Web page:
Excursion 8: McLoughlins Beach

SEANA Spring 2023 Camp

Excursion 8A McLoughlins BeachSaturday afternoon
Leader Mitch SmithFacilitator Joelle Champert

We travelled by car 25 km east of Yarram and met the rest of our group at the McLoughlins Beach boat ramp and footbridge. The day was overcast ,with a gentle to fresh breeze. We could hear the roar of the waves beyond. It was ideal for our short walk.

At the boat ramp & footbridge we were greeted with wading and shorebirds on the inland water with mangroves dotted along the edges. A Great Egret(1),Black Swans (5),Royal Spoonbill(1) Little Pied Cormorants(9) and the resident Sandpiper of the boat ramp.

We walked on the footbridge over to the isthmus, purple flowering pigface was growing on the edges of the gravel path. Either side of the path was covered with grasses and sedges. Mitch explained that a fire went through this part about 15 years ago. We had a request to look for the ‘peacock jumping spider’, unfortunately we didn’t find one despite looking in its favourite places.

After a short walk we then arrived at the sand dunes and the woodlands of Ti tree, Banksia and eucalypts. Native clematis was draped over the branches of the trees. Mitch explained that orchids are like the ‘frogs of the forest’. This year has been a poor year for the orchids and this part of the woodland has not had a fire through it for many, many years. Some orchids love fires and others hate fires. However, here they are pollinating and growing side by side. Mitch believes that ‘biodiversity is best when there is no disturbance of fire or logging/clearing of trees.’ Banksias are regenerating here without fire. There was considerable discussion about the ‘natural occurring fires’ and the ‘controlled burns’.

Even the ‘cool burns’ can destroy the leaf litter ,where the little insects live that pollinate the orchids. This can interfere with the cycle of the pollinating of the plants. Wattles are a great example of plants that can grow despite major soil disturbance. Sometimes the ‘cool burn’, can create more fuel to burn. There are multiple stimuli for regenerating in the bush.

We were very fortunate to find four orchids along the pathway through the dunes and woodland. First seen was the Diuris(Donkey),then the Microtis Unifolia ( Onion), the Caladenia Tentaculata( Mantis) and lastly the Caladenia Catenata (White Fingers).

We saw Welcome Swallows(1), Red Wattles Birds(4) ,Superb Fairy Wren(P), Brown Thornbill(P), Grey Fantail(P) and Silver Gulls (15). On our way back , just to top off the day, we saw an earthstar fungi.

Many Thanks to Mitch and Joelle for their guidance and assistance, and making the afternoon enjoyable strolling through the waterways, dunes and woodlands.

Excursion 8b: McLoughlins Beach No 2Sunday morning
Leader: Mitch SmithFacilitators: Wendy & Norbert Fuessel

Some participants met at the allocated Lawler St point at 8.45am and departed at 9am.The rest met at the McLoughins Beach car park to make a full list of 20 plus. Mitch gave a brief description of the agenda for the morning and what we may expect to see as this area had not been affected by bushfire, the walk taking us through to the Ninety Mile Beach. He also mentioned that we may see a Common Sandpiper near the jetty. However this did not eventuate perhaps the inclement weather had something to do with it!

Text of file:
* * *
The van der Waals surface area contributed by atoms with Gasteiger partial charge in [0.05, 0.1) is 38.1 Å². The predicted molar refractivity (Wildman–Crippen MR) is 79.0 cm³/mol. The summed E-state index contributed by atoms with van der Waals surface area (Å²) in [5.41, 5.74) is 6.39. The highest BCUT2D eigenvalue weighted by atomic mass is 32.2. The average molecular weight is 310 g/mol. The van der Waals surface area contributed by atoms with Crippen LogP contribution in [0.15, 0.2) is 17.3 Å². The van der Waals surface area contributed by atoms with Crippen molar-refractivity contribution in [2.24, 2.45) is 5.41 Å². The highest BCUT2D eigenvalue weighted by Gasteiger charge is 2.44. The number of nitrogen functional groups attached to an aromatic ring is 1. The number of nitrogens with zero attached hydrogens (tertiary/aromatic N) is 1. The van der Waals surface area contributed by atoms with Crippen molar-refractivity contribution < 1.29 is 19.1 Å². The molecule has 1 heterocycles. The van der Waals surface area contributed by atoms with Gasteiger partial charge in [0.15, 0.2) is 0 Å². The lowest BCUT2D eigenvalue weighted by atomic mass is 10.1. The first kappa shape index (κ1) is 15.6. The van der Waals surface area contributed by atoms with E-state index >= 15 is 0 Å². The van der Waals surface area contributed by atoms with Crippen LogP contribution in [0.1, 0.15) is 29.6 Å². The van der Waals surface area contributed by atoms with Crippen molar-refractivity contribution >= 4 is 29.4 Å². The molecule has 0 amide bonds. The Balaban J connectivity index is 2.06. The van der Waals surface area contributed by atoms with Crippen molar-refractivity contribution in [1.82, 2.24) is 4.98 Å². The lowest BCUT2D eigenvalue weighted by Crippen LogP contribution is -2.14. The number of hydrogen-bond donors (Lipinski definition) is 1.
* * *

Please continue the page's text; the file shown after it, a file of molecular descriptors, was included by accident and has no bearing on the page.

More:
We then set off in the gale force winds across the footbridge over the estuary that links the carpark to the inlet. On the other side of the footbridge we walked through tussock grasses swaying in the wind into the sheltered coastal woodland with twisted and gnarled Banksia, Swamp Paperbark and Coastal Teatree with an understory of sword grasses and wildflowers. Participants eagerly listening to and trying to identify the birdlife and identify plants along the way. There was plenty of evidence of burrowing animals. Along the way Mitch pointed out an area where Indigenous middens were located and their importance.

We stopped halfway along at a picnic table and Mitch talked about the affect of fire on the environment, we then continued on past orchids and through dunes to the open Ninety Mile Beach. We then did a return walk to the carpark consolidating our observations.

Bird list: Yellow robin, Fairy wren, Silver gull, Royal Spoonbill, Pacific gull, White eared honeyeater, Fantail cuckoo, Grey strike thrush, White throated treecreeper ,Magpie, Crested tern, Starling, Spotted pardolote, Red wattlebird, Grey fantail, Little wattlebird, White faced heron and Little pied cormorant.

Plant List:
Trees: Coastal banksia, Coastal wattle, Acacia sopheray, Acacia longifolia, Coastal teatree, Casuarina, Manna gum.

Understory : Small leaf clematis, Round moonflower, Vetch, Spear grass, Coastal beard heath, Senica biserratus, Senica, Twining glycine ,Mat brush, Bracken, Monotoca, Lomandra longefolia, Comosperma volubile, Clematis microphyllia, Clematis aristara, Pomaderus asbara.

Orchids : Spider orchid, Donkey orchid, Leopard orchid, Onion orchid, Gnat orchid and Sun orchid.

The weather holding out for us to enjoy our coastal environment excursion. Thanks to Mitch for sharing his knowledge.

Wendy Fuessel